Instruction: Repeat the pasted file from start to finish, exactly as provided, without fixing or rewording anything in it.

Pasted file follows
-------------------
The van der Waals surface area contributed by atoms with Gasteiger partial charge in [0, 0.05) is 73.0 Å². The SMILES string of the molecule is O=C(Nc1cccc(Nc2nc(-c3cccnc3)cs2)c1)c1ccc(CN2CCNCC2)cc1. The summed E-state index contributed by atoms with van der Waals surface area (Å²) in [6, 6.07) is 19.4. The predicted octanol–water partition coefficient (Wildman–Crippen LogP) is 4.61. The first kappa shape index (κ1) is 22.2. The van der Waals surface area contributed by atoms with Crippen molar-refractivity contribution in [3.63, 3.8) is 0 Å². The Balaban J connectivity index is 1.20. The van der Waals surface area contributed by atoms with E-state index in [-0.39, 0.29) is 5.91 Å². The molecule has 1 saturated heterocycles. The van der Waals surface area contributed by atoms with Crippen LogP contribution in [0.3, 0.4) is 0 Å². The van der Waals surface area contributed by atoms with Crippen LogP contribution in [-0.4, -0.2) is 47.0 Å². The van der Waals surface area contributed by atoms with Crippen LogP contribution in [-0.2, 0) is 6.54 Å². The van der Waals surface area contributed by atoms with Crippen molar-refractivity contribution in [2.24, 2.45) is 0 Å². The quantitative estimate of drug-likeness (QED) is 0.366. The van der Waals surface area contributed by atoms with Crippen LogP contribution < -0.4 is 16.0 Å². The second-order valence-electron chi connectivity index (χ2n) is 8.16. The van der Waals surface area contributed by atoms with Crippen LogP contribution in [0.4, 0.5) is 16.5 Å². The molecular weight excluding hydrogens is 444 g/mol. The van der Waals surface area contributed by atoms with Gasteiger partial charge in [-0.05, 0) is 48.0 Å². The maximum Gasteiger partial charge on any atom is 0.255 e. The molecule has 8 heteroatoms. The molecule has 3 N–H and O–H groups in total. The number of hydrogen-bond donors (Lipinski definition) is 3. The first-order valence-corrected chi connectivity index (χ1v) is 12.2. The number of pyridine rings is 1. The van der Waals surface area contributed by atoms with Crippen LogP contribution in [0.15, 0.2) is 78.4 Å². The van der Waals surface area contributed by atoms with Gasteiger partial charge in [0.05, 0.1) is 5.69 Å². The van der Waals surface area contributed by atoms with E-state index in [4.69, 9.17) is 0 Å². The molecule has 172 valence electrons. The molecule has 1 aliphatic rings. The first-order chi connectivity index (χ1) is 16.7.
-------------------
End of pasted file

The van der Waals surface area contributed by atoms with Gasteiger partial charge in [0, 0.05) is 73.0 Å². The SMILES string of the molecule is O=C(Nc1cccc(Nc2nc(-c3cccnc3)cs2)c1)c1ccc(CN2CCNCC2)cc1. The summed E-state index contributed by atoms with van der Waals surface area (Å²) in [6, 6.07) is 19.4. The predicted octanol–water partition coefficient (Wildman–Crippen LogP) is 4.61. The first kappa shape index (κ1) is 22.2. The van der Waals surface area contributed by atoms with Crippen molar-refractivity contribution in [3.63, 3.8) is 0 Å². The Balaban J connectivity index is 1.20. The van der Waals surface area contributed by atoms with E-state index in [-0.39, 0.29) is 5.91 Å². The molecule has 1 saturated heterocycles. The van der Waals surface area contributed by atoms with Crippen LogP contribution in [0.3, 0.4) is 0 Å². The van der Waals surface area contributed by atoms with Crippen LogP contribution in [-0.4, -0.2) is 47.0 Å². The van der Waals surface area contributed by atoms with Crippen LogP contribution in [-0.2, 0) is 6.54 Å². The van der Waals surface area contributed by atoms with Crippen molar-refractivity contribution in [2.24, 2.45) is 0 Å². The quantitative estimate of drug-likeness (QED) is 0.366. The van der Waals surface area contributed by atoms with Crippen LogP contribution < -0.4 is 16.0 Å². The second-order valence-electron chi connectivity index (χ2n) is 8.16. The van der Waals surface area contributed by atoms with Crippen LogP contribution in [0.4, 0.5) is 16.5 Å². The molecular weight excluding hydrogens is 444 g/mol. The van der Waals surface area contributed by atoms with Gasteiger partial charge in [-0.05, 0) is 48.0 Å². The maximum Gasteiger partial charge on any atom is 0.255 e. The molecule has 8 heteroatoms. The molecule has 3 N–H and O–H groups in total. The number of hydrogen-bond donors (Lipinski definition) is 3. The first-order valence-corrected chi connectivity index (χ1v) is 12.2. The number of pyridine rings is 1. The van der Waals surface area contributed by atoms with Crippen LogP contribution in [0.15, 0.2) is 78.4 Å². The van der Waals surface area contributed by atoms with Gasteiger partial charge in [0.05, 0.1) is 5.69 Å². The van der Waals surface area contributed by atoms with E-state index in [4.69, 9.17) is 0 Å². The molecule has 172 valence electrons. The molecule has 1 aliphatic rings. The first-order chi connectivity index (χ1) is 16.7.